Pharsalia is a complex of antebellum plantation buildings located near the village of Massie’s Mill in Nelson County, Virginia. The complex is at the base of Priest Mountain on a knoll overlooking the Tye River Valley and was part of the plantation established by William Massie in 1814. The Federal style, frame manor house was complete by 1816 and had a one-story, linear, single-pile, four-room plan with 11 bays across the front facade. Massie enlarged the house in the mid-19th century to its current T-shaped plan. Notable features of the house include an offset pediment, from a later addition, that rises above the original roofline and 6/6 double-hung sash windows with wide center lights and smaller flanking lights in the sashes. Many dependencies surround the manor; most were erected before 1862. These buildings include a kitchen, barn, several slave quarters and the privy. This is one of the best collections of antebellum Piedmont plantation buildings in Nelson County. The complex is well documented due to the preservation of William Massie’s papers. The house and grounds retain integrity of location, design, materials, association, feeling, workmanship, and setting. The complex is maintained and used for special events and workshops; it continues to be part of a working farm and is a significant resource relating to the agricultural and social history of Nelson County.

The manor house is frame with beaded weatherboard siding. The brick foundation is parged and scored; the foundation is taller at the front of the house because the house is built on a sloping site. There are five brick chimneys: two are interior parged chimneys, one is an interior end chimney, and the last two are exterior end chimneys. The house has a hip roof over the 1814 section and a gable roof over the additions; all are covered with standing-seam metal. The house was built in several phases. The earliest section was built between 1814 and 1816 in the Federal style. The house is approximately 100 feet long. It consisted of a linear, single–pile plan of four rooms: two on either side of a center hall. The Federal-style exterior details include the modillioned cornice of the earliest section. Other details include window trim of plain architraves and molded sills that are pegged at the corners; the pedimented entry porch with a lunette, tracery window; and wide, single-leaf entry with sidelights and transom. The principal elevation has eleven bays and faces southeast. The entry is located in the center bay beneath a three-bay porch with a gable roof . The house retains its original shutters and shutter hardware. Each room of the house has an exterior entry to facilitate movement of the servants into the house. The exterior single-leaf doors are typical six-panel wooden doors and the cellar doors are single-leaf batten doors. In addition to the individual entries, there was a bell system installed to summon servants, each bell had a different tone, and the system has been retained in parts of the house.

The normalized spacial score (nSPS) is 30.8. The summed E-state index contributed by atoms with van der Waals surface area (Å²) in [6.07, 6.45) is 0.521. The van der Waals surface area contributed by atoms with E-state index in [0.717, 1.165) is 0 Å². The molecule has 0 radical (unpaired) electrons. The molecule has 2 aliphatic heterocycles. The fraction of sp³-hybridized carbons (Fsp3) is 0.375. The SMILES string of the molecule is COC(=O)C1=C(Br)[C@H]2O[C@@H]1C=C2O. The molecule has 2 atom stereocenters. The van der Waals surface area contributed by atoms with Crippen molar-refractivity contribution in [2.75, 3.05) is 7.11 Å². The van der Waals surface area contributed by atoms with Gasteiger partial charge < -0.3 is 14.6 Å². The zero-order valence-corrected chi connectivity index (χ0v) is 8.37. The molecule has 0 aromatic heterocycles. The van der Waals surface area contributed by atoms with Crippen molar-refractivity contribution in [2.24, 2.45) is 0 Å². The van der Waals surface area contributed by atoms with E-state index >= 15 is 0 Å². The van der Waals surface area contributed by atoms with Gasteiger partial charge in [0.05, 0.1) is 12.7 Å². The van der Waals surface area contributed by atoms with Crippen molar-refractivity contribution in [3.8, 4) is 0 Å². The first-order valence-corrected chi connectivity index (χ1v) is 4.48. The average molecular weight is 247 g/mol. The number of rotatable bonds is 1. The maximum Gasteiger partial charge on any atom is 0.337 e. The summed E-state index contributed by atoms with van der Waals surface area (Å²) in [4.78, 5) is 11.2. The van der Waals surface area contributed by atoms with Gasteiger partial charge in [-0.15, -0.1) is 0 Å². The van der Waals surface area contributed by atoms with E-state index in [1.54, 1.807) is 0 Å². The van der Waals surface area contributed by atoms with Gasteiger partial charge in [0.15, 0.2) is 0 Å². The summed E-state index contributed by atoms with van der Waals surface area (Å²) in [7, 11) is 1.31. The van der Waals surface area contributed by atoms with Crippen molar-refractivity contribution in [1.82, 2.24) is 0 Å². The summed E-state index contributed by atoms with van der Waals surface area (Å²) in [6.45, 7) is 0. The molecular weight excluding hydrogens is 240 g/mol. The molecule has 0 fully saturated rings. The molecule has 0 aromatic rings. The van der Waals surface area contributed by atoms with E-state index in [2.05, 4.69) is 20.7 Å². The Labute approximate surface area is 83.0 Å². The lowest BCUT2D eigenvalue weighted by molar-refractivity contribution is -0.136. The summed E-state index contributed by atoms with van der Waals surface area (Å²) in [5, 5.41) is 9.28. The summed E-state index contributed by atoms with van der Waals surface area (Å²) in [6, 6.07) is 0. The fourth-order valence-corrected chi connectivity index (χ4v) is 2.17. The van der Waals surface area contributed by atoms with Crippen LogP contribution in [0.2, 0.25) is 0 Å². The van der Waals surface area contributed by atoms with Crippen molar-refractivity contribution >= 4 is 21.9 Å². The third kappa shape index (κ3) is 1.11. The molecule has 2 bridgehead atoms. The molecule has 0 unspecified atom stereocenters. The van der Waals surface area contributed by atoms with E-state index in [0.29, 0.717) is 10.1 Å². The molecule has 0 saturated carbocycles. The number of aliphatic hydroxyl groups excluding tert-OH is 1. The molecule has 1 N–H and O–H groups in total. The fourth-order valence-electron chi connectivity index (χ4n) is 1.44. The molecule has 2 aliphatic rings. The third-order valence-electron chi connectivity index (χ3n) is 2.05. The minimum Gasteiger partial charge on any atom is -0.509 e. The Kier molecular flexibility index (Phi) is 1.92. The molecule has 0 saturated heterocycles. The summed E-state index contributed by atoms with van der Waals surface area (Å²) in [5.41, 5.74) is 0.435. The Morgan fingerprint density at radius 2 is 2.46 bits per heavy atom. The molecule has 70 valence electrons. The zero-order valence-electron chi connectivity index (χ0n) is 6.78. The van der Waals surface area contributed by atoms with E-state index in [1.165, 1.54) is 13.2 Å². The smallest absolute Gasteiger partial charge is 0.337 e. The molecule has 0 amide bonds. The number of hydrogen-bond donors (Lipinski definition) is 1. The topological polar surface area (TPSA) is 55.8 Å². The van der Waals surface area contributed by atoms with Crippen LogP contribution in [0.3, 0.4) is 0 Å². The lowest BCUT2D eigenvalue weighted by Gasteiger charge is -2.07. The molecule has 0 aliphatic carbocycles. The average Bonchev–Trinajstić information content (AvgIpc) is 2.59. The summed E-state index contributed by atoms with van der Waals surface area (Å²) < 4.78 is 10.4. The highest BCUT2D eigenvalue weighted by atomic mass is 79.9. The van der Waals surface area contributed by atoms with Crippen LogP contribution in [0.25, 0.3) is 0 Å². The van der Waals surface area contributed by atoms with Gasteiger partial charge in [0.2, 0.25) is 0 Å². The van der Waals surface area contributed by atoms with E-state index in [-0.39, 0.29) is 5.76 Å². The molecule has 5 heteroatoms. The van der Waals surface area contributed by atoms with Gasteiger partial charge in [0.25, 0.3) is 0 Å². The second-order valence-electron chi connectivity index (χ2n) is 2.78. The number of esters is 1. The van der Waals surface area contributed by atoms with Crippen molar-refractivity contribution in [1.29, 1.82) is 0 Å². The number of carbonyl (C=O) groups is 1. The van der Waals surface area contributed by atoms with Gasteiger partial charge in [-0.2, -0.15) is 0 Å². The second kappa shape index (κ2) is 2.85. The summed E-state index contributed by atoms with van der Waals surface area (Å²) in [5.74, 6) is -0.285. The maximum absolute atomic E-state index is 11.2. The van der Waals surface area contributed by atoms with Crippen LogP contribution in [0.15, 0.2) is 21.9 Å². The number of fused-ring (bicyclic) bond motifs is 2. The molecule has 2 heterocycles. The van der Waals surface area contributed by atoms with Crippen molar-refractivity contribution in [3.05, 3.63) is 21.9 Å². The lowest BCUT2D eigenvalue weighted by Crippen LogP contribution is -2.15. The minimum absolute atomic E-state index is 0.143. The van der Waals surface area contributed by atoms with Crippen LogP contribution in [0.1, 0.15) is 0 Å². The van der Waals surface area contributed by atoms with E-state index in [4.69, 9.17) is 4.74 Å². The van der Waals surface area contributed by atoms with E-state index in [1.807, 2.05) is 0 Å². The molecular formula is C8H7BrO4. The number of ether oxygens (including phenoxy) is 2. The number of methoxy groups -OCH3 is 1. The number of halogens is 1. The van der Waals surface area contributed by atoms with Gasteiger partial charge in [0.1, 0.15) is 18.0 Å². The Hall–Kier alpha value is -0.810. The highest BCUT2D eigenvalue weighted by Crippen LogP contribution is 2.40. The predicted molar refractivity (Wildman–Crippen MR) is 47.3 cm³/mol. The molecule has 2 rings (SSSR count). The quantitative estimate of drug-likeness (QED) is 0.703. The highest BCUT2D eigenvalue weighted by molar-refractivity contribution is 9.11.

The next phase of construction occurred in 1840. The rear ell addition was added off-center to the original house. It was a one-story frame addition consisting of a rear passage, storeroom, chamber, and plantation office. This area was enlarged in 1852 according to plans drawn by William Massie. He added a rear room or nursery behind the master bedchamber and a second story with an attic above the first floor and the off-center gable seen above the 1814 roofline. Typical fenestration for these additions are 6/6 double-hung sash windows on the second story and 9/9 double-hung sash windows on the first story; all with reeded architraves. The rear entry has two 6/6 small double-hung sash windows flanking the entry and a transom above the entry.

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